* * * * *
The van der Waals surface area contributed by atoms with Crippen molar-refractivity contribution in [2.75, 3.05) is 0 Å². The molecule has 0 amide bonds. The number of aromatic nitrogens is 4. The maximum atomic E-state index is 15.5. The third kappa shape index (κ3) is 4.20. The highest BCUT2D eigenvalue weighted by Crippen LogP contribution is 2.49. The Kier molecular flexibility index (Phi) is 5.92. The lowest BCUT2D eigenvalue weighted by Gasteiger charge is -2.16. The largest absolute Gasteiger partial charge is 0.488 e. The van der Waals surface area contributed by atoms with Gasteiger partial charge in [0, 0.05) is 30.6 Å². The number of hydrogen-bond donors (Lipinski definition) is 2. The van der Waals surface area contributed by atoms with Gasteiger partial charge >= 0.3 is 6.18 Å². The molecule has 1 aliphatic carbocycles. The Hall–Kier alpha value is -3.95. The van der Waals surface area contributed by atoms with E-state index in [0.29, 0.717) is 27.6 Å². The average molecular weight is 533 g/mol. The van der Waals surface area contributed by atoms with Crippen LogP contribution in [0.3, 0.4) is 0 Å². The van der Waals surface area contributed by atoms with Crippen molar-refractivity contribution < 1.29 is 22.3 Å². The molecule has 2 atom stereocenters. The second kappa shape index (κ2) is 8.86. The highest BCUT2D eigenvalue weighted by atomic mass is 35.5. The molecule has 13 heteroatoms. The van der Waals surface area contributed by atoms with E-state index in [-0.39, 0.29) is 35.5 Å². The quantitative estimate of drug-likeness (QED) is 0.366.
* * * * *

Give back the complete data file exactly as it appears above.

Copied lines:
The van der Waals surface area contributed by atoms with Crippen molar-refractivity contribution in [2.75, 3.05) is 0 Å². The molecule has 0 amide bonds. The number of aromatic nitrogens is 4. The maximum atomic E-state index is 15.5. The third kappa shape index (κ3) is 4.20. The highest BCUT2D eigenvalue weighted by Crippen LogP contribution is 2.49. The Kier molecular flexibility index (Phi) is 5.92. The lowest BCUT2D eigenvalue weighted by Gasteiger charge is -2.16. The largest absolute Gasteiger partial charge is 0.488 e. The van der Waals surface area contributed by atoms with Gasteiger partial charge in [0, 0.05) is 30.6 Å². The number of hydrogen-bond donors (Lipinski definition) is 2. The van der Waals surface area contributed by atoms with Gasteiger partial charge >= 0.3 is 6.18 Å². The molecule has 1 aliphatic carbocycles. The Hall–Kier alpha value is -3.95. The van der Waals surface area contributed by atoms with E-state index in [0.29, 0.717) is 27.6 Å². The average molecular weight is 533 g/mol. The van der Waals surface area contributed by atoms with Crippen LogP contribution in [0.3, 0.4) is 0 Å². The van der Waals surface area contributed by atoms with Crippen molar-refractivity contribution < 1.29 is 22.3 Å². The molecule has 2 atom stereocenters. The second kappa shape index (κ2) is 8.86. The highest BCUT2D eigenvalue weighted by atomic mass is 35.5. The molecule has 13 heteroatoms. The van der Waals surface area contributed by atoms with E-state index in [-0.39, 0.29) is 35.5 Å². The quantitative estimate of drug-likeness (QED) is 0.366.